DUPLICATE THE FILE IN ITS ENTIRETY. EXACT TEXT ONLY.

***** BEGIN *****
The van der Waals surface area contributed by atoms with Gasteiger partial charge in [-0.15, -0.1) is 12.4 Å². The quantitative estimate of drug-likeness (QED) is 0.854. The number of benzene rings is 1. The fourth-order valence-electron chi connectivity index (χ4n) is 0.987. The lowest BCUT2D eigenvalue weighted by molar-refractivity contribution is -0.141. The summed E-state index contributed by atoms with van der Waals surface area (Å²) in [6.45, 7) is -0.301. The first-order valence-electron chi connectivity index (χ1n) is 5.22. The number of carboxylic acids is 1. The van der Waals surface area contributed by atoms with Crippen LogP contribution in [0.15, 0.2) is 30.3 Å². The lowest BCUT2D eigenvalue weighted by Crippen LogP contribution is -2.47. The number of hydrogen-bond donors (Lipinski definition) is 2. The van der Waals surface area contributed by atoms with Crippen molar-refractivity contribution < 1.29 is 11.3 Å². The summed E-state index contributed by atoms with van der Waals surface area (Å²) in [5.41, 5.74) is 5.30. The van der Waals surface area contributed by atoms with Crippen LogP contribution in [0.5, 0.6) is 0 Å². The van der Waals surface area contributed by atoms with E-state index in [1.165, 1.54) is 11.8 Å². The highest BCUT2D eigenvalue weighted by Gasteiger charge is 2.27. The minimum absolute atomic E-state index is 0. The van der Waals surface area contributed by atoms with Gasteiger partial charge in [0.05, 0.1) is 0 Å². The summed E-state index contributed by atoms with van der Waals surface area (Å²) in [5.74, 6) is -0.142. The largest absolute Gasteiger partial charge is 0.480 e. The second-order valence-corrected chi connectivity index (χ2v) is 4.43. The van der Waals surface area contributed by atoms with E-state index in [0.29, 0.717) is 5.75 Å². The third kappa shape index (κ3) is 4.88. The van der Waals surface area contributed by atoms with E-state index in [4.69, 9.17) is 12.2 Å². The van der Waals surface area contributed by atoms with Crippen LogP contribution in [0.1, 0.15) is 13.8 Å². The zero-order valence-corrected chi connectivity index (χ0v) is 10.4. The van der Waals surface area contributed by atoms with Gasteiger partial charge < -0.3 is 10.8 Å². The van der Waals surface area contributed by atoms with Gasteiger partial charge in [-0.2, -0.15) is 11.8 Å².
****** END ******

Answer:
The van der Waals surface area contributed by atoms with Gasteiger partial charge in [-0.15, -0.1) is 12.4 Å². The quantitative estimate of drug-likeness (QED) is 0.854. The number of benzene rings is 1. The fourth-order valence-electron chi connectivity index (χ4n) is 0.987. The lowest BCUT2D eigenvalue weighted by molar-refractivity contribution is -0.141. The summed E-state index contributed by atoms with van der Waals surface area (Å²) in [6.45, 7) is -0.301. The first-order valence-electron chi connectivity index (χ1n) is 5.22. The number of carboxylic acids is 1. The van der Waals surface area contributed by atoms with Crippen LogP contribution in [0.15, 0.2) is 30.3 Å². The lowest BCUT2D eigenvalue weighted by Crippen LogP contribution is -2.47. The number of hydrogen-bond donors (Lipinski definition) is 2. The van der Waals surface area contributed by atoms with Crippen molar-refractivity contribution < 1.29 is 11.3 Å². The summed E-state index contributed by atoms with van der Waals surface area (Å²) in [5.41, 5.74) is 5.30. The van der Waals surface area contributed by atoms with Crippen LogP contribution in [0.5, 0.6) is 0 Å². The van der Waals surface area contributed by atoms with E-state index in [1.165, 1.54) is 11.8 Å². The highest BCUT2D eigenvalue weighted by Gasteiger charge is 2.27. The minimum absolute atomic E-state index is 0. The van der Waals surface area contributed by atoms with Gasteiger partial charge in [0.05, 0.1) is 0 Å². The summed E-state index contributed by atoms with van der Waals surface area (Å²) in [5.74, 6) is -0.142. The largest absolute Gasteiger partial charge is 0.480 e. The second-order valence-corrected chi connectivity index (χ2v) is 4.43. The van der Waals surface area contributed by atoms with E-state index in [0.29, 0.717) is 5.75 Å². The third kappa shape index (κ3) is 4.88. The van der Waals surface area contributed by atoms with E-state index in [4.69, 9.17) is 12.2 Å². The van der Waals surface area contributed by atoms with Crippen LogP contribution in [0.1, 0.15) is 13.8 Å². The zero-order valence-corrected chi connectivity index (χ0v) is 10.4. The van der Waals surface area contributed by atoms with Gasteiger partial charge < -0.3 is 10.8 Å². The van der Waals surface area contributed by atoms with Gasteiger partial charge in [-0.2, -0.15) is 11.8 Å².